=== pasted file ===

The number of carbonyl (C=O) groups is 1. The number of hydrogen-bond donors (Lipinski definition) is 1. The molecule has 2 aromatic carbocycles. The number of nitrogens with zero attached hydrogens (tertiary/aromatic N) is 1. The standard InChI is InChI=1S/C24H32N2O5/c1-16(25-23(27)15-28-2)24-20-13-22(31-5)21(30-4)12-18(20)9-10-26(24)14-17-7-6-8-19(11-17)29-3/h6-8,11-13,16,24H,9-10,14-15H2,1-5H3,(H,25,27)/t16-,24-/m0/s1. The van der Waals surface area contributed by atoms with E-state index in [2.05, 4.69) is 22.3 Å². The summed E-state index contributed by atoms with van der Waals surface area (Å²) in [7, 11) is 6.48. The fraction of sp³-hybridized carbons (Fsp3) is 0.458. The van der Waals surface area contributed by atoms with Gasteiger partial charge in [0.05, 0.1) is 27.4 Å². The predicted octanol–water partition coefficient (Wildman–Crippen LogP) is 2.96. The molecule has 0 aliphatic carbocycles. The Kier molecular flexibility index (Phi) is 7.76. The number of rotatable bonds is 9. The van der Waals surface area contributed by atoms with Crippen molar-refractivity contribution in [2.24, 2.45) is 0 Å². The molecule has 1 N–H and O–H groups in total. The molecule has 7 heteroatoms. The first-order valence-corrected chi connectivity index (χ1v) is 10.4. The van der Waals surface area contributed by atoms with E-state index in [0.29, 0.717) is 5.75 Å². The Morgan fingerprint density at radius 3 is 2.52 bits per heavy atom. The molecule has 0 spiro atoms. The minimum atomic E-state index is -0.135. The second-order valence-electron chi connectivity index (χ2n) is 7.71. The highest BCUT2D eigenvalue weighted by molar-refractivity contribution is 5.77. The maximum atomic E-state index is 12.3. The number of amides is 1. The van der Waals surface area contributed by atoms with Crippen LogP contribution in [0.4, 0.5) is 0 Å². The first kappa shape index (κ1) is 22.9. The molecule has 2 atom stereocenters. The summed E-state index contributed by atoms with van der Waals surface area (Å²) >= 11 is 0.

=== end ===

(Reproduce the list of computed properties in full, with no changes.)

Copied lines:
The number of carbonyl (C=O) groups is 1. The number of hydrogen-bond donors (Lipinski definition) is 1. The molecule has 2 aromatic carbocycles. The number of nitrogens with zero attached hydrogens (tertiary/aromatic N) is 1. The standard InChI is InChI=1S/C24H32N2O5/c1-16(25-23(27)15-28-2)24-20-13-22(31-5)21(30-4)12-18(20)9-10-26(24)14-17-7-6-8-19(11-17)29-3/h6-8,11-13,16,24H,9-10,14-15H2,1-5H3,(H,25,27)/t16-,24-/m0/s1. The van der Waals surface area contributed by atoms with E-state index in [2.05, 4.69) is 22.3 Å². The summed E-state index contributed by atoms with van der Waals surface area (Å²) in [7, 11) is 6.48. The fraction of sp³-hybridized carbons (Fsp3) is 0.458. The van der Waals surface area contributed by atoms with Gasteiger partial charge in [0.05, 0.1) is 27.4 Å². The predicted octanol–water partition coefficient (Wildman–Crippen LogP) is 2.96. The molecule has 0 aliphatic carbocycles. The Kier molecular flexibility index (Phi) is 7.76. The number of rotatable bonds is 9. The van der Waals surface area contributed by atoms with Crippen molar-refractivity contribution in [2.24, 2.45) is 0 Å². The molecule has 1 N–H and O–H groups in total. The molecule has 7 heteroatoms. The first-order valence-corrected chi connectivity index (χ1v) is 10.4. The van der Waals surface area contributed by atoms with E-state index in [0.29, 0.717) is 5.75 Å². The Morgan fingerprint density at radius 3 is 2.52 bits per heavy atom. The molecule has 0 spiro atoms. The minimum atomic E-state index is -0.135. The second-order valence-electron chi connectivity index (χ2n) is 7.71. The highest BCUT2D eigenvalue weighted by molar-refractivity contribution is 5.77. The maximum atomic E-state index is 12.3. The number of amides is 1. The van der Waals surface area contributed by atoms with Crippen LogP contribution in [0.4, 0.5) is 0 Å². The first kappa shape index (κ1) is 22.9. The molecule has 2 atom stereocenters. The summed E-state index contributed by atoms with van der Waals surface area (Å²) >= 11 is 0.